The sharp sound of hammers hitting chisels hitting stone permeated the air in ancient Shinar, as a crowd of builders have come together to build a tower. Now, this was no ordinary building, this tower was going to be tall enough to reach Heaven itself. The workers caught the attention of God, when He went down to inspect the work of the men, the Lord was not pleased with what He saw. So God decided to hinder the building project forever.
Instantaneously, confusion turned the construction site of the tower of Babel into turmoil. The Divine caused the men to speak different languages. The men, unable to communicate with one another, went their separate ways, and the once potentially magnificent tower of Babel was left to corrode into the beginning pages of the Pentateuch.
Found in Genesis 11.1-9, the Tower of Babel explains how all of the languages in the world came to be, it has become a staple in Sunday School Classes around the world. Like any great story, the Tower of Babel has a moral. If you are like me, you have been told the moral of the Tower of Babel is: prideful man shouldn’t think that they can build a tower to see God (or something along those lines). While it is true that pride is a horrible and sinful character trait; that is not what the Tower of Babel is teaching. To see what the moral is, and why God caused men to speak different languages, we have to look at Genesis 9.1: “So God blessed Noah and his sons, and said to them: “‘Be fruitful and multiply, and fill the earth.’”
After the genealogy of Noah given in Genesis 10, we see the Biblical narrative of early man continue in Genesis 11.1-2, “Now the whole earth had one language and one speech. And it came to pass, as they journeyed from the east, that they found a plain in the land of Shinar, and they dwelt there.” The descendants of Noah were keeping the first part of God’s command by being fruitful and multiplying, but were neglecting the second half of God’s command to “fill the earth. When we read of the Tower of Babel, the entire human race was in one location working together to build a tower to the “heavens” (Gn. 11.4).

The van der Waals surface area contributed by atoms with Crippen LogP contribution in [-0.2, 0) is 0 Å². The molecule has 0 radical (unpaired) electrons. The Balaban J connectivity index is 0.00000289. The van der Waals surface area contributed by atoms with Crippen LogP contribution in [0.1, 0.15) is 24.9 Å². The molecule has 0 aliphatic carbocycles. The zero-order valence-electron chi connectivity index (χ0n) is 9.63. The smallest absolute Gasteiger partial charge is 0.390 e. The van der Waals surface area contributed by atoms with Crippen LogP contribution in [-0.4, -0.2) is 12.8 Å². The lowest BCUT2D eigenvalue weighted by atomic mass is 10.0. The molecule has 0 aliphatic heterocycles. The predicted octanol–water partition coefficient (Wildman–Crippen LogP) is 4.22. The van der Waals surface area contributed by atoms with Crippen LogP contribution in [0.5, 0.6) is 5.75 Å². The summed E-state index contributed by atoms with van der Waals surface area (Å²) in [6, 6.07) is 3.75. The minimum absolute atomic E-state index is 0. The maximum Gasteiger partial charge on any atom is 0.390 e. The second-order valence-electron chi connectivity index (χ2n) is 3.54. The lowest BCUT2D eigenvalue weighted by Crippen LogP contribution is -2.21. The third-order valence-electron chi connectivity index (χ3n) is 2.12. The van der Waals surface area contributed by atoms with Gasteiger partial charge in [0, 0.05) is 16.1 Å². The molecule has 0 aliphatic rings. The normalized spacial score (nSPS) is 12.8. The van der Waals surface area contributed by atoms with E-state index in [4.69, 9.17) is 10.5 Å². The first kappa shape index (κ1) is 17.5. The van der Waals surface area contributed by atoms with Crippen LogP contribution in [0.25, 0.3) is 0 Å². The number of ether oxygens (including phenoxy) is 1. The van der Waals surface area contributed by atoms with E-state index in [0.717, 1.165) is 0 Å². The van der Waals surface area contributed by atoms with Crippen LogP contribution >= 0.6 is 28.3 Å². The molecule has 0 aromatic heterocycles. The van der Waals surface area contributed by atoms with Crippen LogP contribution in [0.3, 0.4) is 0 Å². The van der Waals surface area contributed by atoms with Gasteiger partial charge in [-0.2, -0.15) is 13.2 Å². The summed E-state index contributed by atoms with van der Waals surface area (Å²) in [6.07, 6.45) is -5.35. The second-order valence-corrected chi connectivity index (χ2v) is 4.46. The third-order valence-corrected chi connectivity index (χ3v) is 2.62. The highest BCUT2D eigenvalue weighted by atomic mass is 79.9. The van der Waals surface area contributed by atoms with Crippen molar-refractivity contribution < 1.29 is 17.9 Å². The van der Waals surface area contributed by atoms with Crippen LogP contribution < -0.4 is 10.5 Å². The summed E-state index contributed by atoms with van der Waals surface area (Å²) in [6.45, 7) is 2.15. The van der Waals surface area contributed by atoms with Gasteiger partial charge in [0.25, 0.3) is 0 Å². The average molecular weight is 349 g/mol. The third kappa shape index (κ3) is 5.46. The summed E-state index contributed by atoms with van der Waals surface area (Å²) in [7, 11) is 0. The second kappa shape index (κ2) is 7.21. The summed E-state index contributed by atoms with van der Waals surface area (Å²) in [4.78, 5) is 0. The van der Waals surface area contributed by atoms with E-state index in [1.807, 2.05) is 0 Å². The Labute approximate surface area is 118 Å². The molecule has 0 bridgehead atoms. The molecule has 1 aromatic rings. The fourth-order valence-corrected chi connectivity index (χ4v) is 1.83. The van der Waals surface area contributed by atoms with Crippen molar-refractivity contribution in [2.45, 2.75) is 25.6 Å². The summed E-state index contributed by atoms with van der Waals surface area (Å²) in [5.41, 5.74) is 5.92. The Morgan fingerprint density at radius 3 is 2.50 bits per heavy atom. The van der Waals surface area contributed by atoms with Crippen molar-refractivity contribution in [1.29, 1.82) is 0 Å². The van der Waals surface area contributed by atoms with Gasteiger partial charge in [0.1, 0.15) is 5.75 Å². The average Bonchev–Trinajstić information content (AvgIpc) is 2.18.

The Jewish people had three heavens: the sky, outer-space, and Heaven (where God dwells). The Hebrew word for heavens found in Genesis 11.4 is the same word used to describe the atmosphere around earth (the firmament) in Genesis 1.9. That means that the builders of the Tower of Babel were not trying to build a tower to God or the Heaven; they were simply trying to build a tall and impressive building, one that reached the sky (think ancient skyscraper). They wanted to build the tower to make a great city and a name for themselves “…lest we be scattered abroad over the face of the earth (Gn. 11.4).”
It was not pride that caused God to confuse the people building the Babel’s Tower, but a refusal to obey. They were comfortable staying together neglecting the command to spread out and fill the earth. God forced them to obey making it impossible for them to work with one another. That is the true story of the Tower of Babel, and the true moral of the story is: don’t allow your personal preferences or comfort stop you from following the commands of God. Take a lesson from the Tower of Babel. Get out of your comfort zone and go out and do His Will, “…’And He said to them, “Go into all the world and preach the gospel to every creature’ (Mk. 16.15).”
– Zachary Guiler